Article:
Why the M1 Garand’s ammo capacity was reduced from 10 to 8 bullets

Miguel Ortiz
Mar 16, 2023
3 minute read
m1 garand


Described by General George S. Patton as “the greatest battle implement ever devised,” the M1 Garand is one of the…

Described by General George S. Patton as "the greatest battle implement ever devised," the M1 Garand is one of the most iconic U.S. military rifles. The Garand is famous for the pinging sound that its en bloc clip makes upon ejection after firing all eight of its rounds. However, it didn't always have a capacity of eight rounds. At one point during its development, the Garand's rifle held 10 rounds.

The M1 Garand was chambered in a different caliber for most of its development (U.S. Army)

Amateurs talk tactics, but professionals talk logistics. It doesn't matter how powerful or proficient a military is if it can't be supplied. Logistical problems are made easier with nice round numbers. Rifles are a great example of this. The M1903 Springfield that came before the M1 had an internal capacity of five rounds. The M14 that came after the M1 had a magazine capacity of 20 rounds. Even the M16, at different stages of its development and adoption, fed from 20, 25, and 30-round magazines. Interestingly, the reduction of the M1's capacity from 10 to 8 rounds was also dictated by logistics.

Pedersen's patent for the en bloc clip depicted 10 rounds of .276 (Public Domain)

Employed by the U.S. Army's Springfield Armory, John Garand's design for the M1 took shape over the course of the 1920s. As the Army looked to replace its standard infantry rifle, a new experimental cartridge was also evaluated: .276 Pedersen. Shorter and lighter than the .30-06 cartridge used in the M1903 Springfield, M1918 Browning Automatic Rifle and M1917/M1919 Browning machine guns, the Pedersen was a promising cartridge. As a result, Garand chambered his rifle design in .276.

The .276 T3 Garand (middle) was visually and functionally very similar to the larger .30 M1 Garand (National Park Service)

Competing against other autoloading rifles through the 1920s, Garand improved his rifle. Following the 1929 test, the Service Rifle Selection Board selected the T3 Garand and the T1 Pedersen rifles, both chambered in .276 Pedersen with a capacity of 10 rounds. After tweaking their designs, Garand and Pedersen resubmitted their rifles for testing by the Infantry and Cavalry Boards. Not only did soldiers prefer the T3 Garand, they preferred the .276 Pedersen cartridge to the .30-06.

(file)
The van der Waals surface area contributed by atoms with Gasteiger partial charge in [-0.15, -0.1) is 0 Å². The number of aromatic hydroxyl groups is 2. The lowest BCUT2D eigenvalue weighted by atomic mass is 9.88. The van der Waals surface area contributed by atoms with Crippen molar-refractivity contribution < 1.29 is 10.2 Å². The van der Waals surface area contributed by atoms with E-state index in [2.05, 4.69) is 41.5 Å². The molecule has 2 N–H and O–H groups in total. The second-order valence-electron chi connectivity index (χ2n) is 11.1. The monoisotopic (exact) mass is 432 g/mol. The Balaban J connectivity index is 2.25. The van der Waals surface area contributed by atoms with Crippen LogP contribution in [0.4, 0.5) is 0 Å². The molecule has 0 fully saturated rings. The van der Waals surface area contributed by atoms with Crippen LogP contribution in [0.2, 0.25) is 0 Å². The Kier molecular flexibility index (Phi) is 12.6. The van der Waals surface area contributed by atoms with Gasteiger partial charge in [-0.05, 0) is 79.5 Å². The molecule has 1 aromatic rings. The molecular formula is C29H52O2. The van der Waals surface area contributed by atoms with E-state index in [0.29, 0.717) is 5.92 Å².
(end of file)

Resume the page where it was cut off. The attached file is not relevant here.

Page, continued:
Garand (left) shows the M1 to senior Army officials (Public Domain)

In 1932, a report was compiled recommending that the Army adopt .276 Pedersen and allocate funds to its production. However, Army Chief of Staff General Douglas MacArthur stepped in to veto this recommendation. His primary reason for doing so was, inevitably, logistics. The Army had a vast stockpile of .30-06 ammunition from WWI. Tooling up and producing a similar stockpile of .276 would be time-consuming and expensive. Moreover, the existing BAR and Browning machine guns were still chambered in .30-06.

Garand's design was scaled up for .30-06, but the clip and capacity had to be scaled down (Miguel Ortiz/WATM)

Luckily, Garand designed a .30 caliber version of his rifle in parallel with the .276 version known as the T1, not to be confused with the T1 Pedersen rifle. Following MacArthur's veto of the .276 Pedersen cartridge, funding and development was redirected to development of Garand's .30 caliber design. Using lessons learned from the final development of the T3 Garand, the T1 was successfully improved to withstand the higher pressure of .30-06. However, because of the larger size of .30-06, the rifle could only hold an 8-round en bloc clip instead of the 10-round clip used in the .276 Pedersen version. This new version of Garand's design would be adopted as the M1.